Eumachia• At Pompeii, the corporation of

fullers erected a statue in honour of the public priestess Eumachia who provided, at her own expense, a new building to the forum in her own name and in that of her son.

• She reveals the role of women in the political society and as they weren’t allowed to participate in the magistrates they were allowed to hold religious authority roles.

Page 7: The Political Life of Pompeii and Herculaneum. Positions in Government Political buildings Political Propaganda

Political BuildingsPolitics was a major aspect of Pompeii and this can be seen in the large presence and dedication that went towards buildings of the political use. Firstly this is evident due to the large area they take up in the forum. Then also the huge work gone into the architecture and scope of the three buildings; basilica, curia and comitium. Therefore the importance of political life to the ancient society of Pompeii was very great. The basilica was the place of law court, the comitium was the voting place and the Curia is suggested to be the seating place for the town magistrates to commence their business.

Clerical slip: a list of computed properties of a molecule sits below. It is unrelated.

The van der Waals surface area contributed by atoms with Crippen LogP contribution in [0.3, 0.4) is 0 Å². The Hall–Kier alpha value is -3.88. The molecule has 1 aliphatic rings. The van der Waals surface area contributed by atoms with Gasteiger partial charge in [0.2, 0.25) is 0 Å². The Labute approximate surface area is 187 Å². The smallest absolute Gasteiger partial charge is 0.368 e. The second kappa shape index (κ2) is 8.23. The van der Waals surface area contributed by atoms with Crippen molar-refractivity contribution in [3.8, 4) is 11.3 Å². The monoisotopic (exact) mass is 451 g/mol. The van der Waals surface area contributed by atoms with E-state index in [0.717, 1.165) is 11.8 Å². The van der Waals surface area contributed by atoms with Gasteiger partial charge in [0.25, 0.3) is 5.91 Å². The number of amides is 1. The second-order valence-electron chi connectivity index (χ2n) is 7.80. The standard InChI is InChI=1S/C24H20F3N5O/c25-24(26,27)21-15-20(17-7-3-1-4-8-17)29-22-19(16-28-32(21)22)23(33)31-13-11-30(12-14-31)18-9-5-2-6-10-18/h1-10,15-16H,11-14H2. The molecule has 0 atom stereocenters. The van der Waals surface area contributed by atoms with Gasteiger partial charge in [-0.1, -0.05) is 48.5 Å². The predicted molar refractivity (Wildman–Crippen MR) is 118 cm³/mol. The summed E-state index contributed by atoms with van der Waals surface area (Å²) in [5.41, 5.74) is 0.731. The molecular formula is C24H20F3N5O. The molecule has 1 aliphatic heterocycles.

Page 8: The Political Life of Pompeii and Herculaneum. Positions in Government Political buildings Political Propaganda

Comitium • The Comitium, in the corner

between the Forum and Via dell'Abbondanza, served as a polling station where the electorate (men only) would go during elections with their tesserula, a sort of polling card attesting to the voter's identity.